Safety or Civil Liberty? The Trial of Sacco and Vanzetti

Safety or Civil Liberty? The Trial of Sacco and Vanzetti
Florence Harding: Law, Politics and Govt

Skill: Middle School
Time Required: Three to four class periods


From the Russian revolution in 1917 until about 1920, the United States was plagued by what turned out to be an irrational fear of communism, socialism, or anything that was thought to be a threat to the "American way of life."  In this period, as in a later period in the late 1940s and early 1950s, the term for this fear was "the Red scare." As has been the case since September 11, 2001, a major perceived threat to the United States is often accompanied by efforts to restrain civil liberties, to spy on citizens, and to arrest, try, and convict people for crimes whether or not there is real evidence to support the conviction.  Such was the case of two professed anarchists, Nicola Sacco and Barfolomeo Vanzetti, who were tried for murder during the Harding  administration, and eventually executed. Many people believe these men were innocent of the crimes of which they were accused.  We leave it to you to decide.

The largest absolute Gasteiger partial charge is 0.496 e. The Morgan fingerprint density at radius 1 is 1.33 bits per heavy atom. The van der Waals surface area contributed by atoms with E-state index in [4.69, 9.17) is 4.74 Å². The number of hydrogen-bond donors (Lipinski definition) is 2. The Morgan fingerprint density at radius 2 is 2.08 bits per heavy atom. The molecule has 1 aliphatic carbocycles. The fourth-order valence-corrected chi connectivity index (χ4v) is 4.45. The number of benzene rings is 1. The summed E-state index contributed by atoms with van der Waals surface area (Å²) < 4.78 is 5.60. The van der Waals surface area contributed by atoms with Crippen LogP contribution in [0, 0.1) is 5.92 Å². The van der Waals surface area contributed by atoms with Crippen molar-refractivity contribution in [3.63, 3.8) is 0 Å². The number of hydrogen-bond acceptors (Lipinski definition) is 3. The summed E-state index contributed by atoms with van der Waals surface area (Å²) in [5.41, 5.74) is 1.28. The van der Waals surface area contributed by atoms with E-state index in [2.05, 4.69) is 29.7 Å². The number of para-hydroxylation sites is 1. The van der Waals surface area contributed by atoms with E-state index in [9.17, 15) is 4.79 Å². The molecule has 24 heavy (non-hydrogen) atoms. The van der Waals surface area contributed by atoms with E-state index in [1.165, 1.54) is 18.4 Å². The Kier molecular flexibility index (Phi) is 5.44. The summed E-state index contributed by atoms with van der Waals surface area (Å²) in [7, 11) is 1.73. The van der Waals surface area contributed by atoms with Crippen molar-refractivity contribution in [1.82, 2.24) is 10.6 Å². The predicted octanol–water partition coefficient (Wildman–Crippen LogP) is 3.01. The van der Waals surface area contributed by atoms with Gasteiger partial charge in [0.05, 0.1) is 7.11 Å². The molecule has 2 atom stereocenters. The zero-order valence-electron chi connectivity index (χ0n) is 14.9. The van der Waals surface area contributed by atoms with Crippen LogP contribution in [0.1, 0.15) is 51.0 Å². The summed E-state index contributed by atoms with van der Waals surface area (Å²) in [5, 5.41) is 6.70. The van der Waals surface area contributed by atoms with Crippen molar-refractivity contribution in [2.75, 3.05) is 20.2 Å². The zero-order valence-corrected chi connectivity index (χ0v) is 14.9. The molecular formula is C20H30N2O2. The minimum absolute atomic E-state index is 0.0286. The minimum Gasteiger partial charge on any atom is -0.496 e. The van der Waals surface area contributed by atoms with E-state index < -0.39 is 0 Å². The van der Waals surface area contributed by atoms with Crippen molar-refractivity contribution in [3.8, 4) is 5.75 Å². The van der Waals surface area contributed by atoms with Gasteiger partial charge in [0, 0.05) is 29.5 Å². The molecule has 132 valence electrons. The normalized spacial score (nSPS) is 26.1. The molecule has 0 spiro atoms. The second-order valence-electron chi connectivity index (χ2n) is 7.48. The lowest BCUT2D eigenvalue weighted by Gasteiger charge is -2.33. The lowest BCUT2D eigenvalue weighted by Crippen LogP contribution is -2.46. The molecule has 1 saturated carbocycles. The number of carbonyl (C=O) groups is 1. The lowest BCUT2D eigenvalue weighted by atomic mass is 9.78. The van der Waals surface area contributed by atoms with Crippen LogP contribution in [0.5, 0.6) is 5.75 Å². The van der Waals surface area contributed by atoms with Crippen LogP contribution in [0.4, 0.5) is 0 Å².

Students will investigate the Sacco—Vanzetti trial and develop a basic understanding of the issues involved.  Students will write an essay taking a stance on the Sacco—Vanzetti trial: was the trial fair? were the two men falsely accused?  

Materials Required:

Research materials (books, articles, magazines, World Wide Web); Internet access (website suggestions listed in resources); computer(s) (to allow student to research topic further); word processor (or paper and writing utensil); printer (for resources and final papers).


1.  To introduce this lesson, students should discuss today's arguments about the need to balance safety with civil liberties.  How does fear of the unknown attacker cause us to be willing to give up the freedom that American citizens have always prized?

2. Using the websites listed below, students will research the Sacco—Vanzetti trial, looking at all aspects of the trial, including the biographies of the two men, excerpts of the trial transcript, pictures, summary of evidence, sentencing, etc. 

3. After careful consideration, students are encouraged to set forth their opinions (in a short essay) on:

  • the degree to which the government honored civil liberties
  • the thoughts of the two men (as found in their letters)
  • whether or not the two men were actually guilty

5.  Engage the whole class in a discussion of how to balance a sense of safety with an allegiance to the notion of civil liberty.

Extending the Lesson:

Have students set up and participate in a mock re-trail of the case.  Students will serve in different positions within the court (bailiff, judge, attorneys, defendant, plaintiff, witnesses, jury, etc.).

Sources & Resources:



This lesson was developed by Marian Maxfield, Kent State University.